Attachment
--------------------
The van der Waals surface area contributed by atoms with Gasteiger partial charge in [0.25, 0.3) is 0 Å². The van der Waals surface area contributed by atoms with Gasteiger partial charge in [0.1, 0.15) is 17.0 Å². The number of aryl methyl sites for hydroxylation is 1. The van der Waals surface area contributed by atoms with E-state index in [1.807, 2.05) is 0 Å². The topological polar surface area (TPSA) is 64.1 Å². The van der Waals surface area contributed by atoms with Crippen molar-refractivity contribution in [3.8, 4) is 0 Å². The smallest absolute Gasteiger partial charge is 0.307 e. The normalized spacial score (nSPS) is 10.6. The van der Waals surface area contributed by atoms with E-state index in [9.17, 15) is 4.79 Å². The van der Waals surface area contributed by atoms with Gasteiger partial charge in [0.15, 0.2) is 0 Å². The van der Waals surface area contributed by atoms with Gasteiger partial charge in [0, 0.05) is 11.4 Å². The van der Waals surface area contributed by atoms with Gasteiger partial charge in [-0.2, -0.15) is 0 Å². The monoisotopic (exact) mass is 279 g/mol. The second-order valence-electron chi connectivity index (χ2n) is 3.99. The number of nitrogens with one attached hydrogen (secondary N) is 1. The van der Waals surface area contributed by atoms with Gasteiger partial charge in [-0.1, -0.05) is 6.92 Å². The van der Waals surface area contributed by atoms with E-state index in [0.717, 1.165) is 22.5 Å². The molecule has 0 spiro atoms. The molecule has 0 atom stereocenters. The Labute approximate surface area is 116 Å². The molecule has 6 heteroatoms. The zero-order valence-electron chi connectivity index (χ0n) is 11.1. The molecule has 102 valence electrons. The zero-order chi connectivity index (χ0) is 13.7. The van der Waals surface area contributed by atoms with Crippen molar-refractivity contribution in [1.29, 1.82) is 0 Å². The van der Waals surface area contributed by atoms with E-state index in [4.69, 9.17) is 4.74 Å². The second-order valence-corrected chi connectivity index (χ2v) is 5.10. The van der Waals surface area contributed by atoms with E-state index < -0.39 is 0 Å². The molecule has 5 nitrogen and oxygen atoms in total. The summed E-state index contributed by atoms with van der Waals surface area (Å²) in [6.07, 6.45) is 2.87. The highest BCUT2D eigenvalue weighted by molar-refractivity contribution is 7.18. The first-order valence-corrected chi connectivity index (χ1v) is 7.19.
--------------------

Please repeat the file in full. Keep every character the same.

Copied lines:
The van der Waals surface area contributed by atoms with Gasteiger partial charge in [0.25, 0.3) is 0 Å². The van der Waals surface area contributed by atoms with Gasteiger partial charge in [0.1, 0.15) is 17.0 Å². The number of aryl methyl sites for hydroxylation is 1. The van der Waals surface area contributed by atoms with E-state index in [1.807, 2.05) is 0 Å². The topological polar surface area (TPSA) is 64.1 Å². The van der Waals surface area contributed by atoms with Crippen molar-refractivity contribution in [3.8, 4) is 0 Å². The smallest absolute Gasteiger partial charge is 0.307 e. The normalized spacial score (nSPS) is 10.6. The van der Waals surface area contributed by atoms with E-state index in [9.17, 15) is 4.79 Å². The van der Waals surface area contributed by atoms with Gasteiger partial charge in [0.15, 0.2) is 0 Å². The van der Waals surface area contributed by atoms with Gasteiger partial charge in [0, 0.05) is 11.4 Å². The van der Waals surface area contributed by atoms with Gasteiger partial charge in [-0.2, -0.15) is 0 Å². The monoisotopic (exact) mass is 279 g/mol. The second-order valence-electron chi connectivity index (χ2n) is 3.99. The number of nitrogens with one attached hydrogen (secondary N) is 1. The van der Waals surface area contributed by atoms with Gasteiger partial charge in [-0.1, -0.05) is 6.92 Å². The van der Waals surface area contributed by atoms with E-state index in [0.717, 1.165) is 22.5 Å². The molecule has 0 spiro atoms. The molecule has 0 atom stereocenters. The Labute approximate surface area is 116 Å². The molecule has 6 heteroatoms. The zero-order valence-electron chi connectivity index (χ0n) is 11.1. The molecule has 102 valence electrons. The zero-order chi connectivity index (χ0) is 13.7. The van der Waals surface area contributed by atoms with Crippen molar-refractivity contribution in [1.29, 1.82) is 0 Å². The van der Waals surface area contributed by atoms with E-state index in [4.69, 9.17) is 4.74 Å². The second-order valence-corrected chi connectivity index (χ2v) is 5.10. The van der Waals surface area contributed by atoms with E-state index < -0.39 is 0 Å². The molecule has 5 nitrogen and oxygen atoms in total. The summed E-state index contributed by atoms with van der Waals surface area (Å²) in [6.07, 6.45) is 2.87. The highest BCUT2D eigenvalue weighted by molar-refractivity contribution is 7.18. The first-order valence-corrected chi connectivity index (χ1v) is 7.19.